Since January 2021, Ruben Portugues is assistant professor at the Technical University Munich (TUM), where he now heads the lab "Brain Circuit Function and Dysfunction": www.professoren.tum.de/en/portugues-ruben
Imagine driving a car in a computer game simulator. As you move the wheel, the image on the screen in front of you changes. How much you turn left or right depends on how much you turned the wheel by. Now imagine the rules change and you need to turn the wheel twice as much to experience the same effect. As your brain adapts you will quickly learn to play by the new rules. How does the brain accomplish this?
We investigate this question using a small transparent vertebrate: the larval zebrafish. Just as we sit in front of a monitor and play computer games, a larval zebrafish can temporarily be embedded in jelly and placed in front of a monitor. The tail of the fish is free, so that the fish can still move it as if swimming or turning. In fact, using self-programmed image analysis software, we can turn the tail of the fish into its joystick. If it moves left we can change the image on the screen as if the fish had actually turned left. We can thus create a virtual reality "swim simulator" for the fish. This allows us to change the rules by which the fish's behavior is translated into changes in the monitor in front of it. Through this, we can investigate how the fish learns to deal with new rules with which it interacts with the environment.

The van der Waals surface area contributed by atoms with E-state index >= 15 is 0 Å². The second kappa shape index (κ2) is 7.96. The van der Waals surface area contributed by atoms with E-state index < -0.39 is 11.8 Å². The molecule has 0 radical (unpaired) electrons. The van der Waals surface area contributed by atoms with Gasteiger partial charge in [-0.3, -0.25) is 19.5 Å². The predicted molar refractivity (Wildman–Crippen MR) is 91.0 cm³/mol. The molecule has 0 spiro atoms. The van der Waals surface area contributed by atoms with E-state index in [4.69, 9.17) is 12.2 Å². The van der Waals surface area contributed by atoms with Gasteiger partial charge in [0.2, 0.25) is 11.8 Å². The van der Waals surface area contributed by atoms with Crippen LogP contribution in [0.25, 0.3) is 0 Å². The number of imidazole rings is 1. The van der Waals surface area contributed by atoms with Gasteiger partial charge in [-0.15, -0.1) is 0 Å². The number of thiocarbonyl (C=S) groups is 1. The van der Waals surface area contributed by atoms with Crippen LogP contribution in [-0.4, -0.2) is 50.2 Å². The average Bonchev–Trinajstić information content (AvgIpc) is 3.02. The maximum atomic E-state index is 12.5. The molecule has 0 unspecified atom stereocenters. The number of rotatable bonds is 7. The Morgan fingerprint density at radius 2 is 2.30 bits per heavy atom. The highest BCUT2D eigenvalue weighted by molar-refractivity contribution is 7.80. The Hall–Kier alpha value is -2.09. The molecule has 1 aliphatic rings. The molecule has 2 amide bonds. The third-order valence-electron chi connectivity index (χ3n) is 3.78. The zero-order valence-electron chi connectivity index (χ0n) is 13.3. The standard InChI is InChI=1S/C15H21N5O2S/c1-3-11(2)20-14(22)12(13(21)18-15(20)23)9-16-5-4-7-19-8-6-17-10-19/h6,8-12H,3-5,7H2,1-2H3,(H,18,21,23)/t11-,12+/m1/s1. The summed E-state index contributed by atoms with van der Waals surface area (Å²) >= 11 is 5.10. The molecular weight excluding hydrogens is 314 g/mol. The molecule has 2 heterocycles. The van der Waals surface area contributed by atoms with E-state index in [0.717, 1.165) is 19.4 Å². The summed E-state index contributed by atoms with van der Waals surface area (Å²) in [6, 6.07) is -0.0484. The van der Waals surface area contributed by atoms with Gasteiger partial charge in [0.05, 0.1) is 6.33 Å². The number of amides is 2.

How do we do this? A variety of genetic tools allow us to express fluorescent proteins in the neurons of the fish's brain. Under the microscope, the fluorescent proteins light up whenever a neuron is active. This allows us to see the fish's brain activity as it observes the "world" on the monitor, reacts to what it sees, and learns to deal with the new rules. We can literally see how the fish "thinks" and “learns”.
Although we use the analogy to computer games, learning how to play these games (better) is not the focus of our research. Our body needs to learn almost continuously how to do something different depending on whether a previous attempt was successful or not. For example, during growth we need to get used to our new size and strength, after an injury we need to change the way we move, or we refine our movements when learning how to walk, training in sport or practicing an instrument.
The ultimate research aim of our group is thus to understand how sensory input is taken into account by brain circuits while the brain is trying to do something (sensorimotor integration) and how this information is used to improve behavior and performance (motor learning).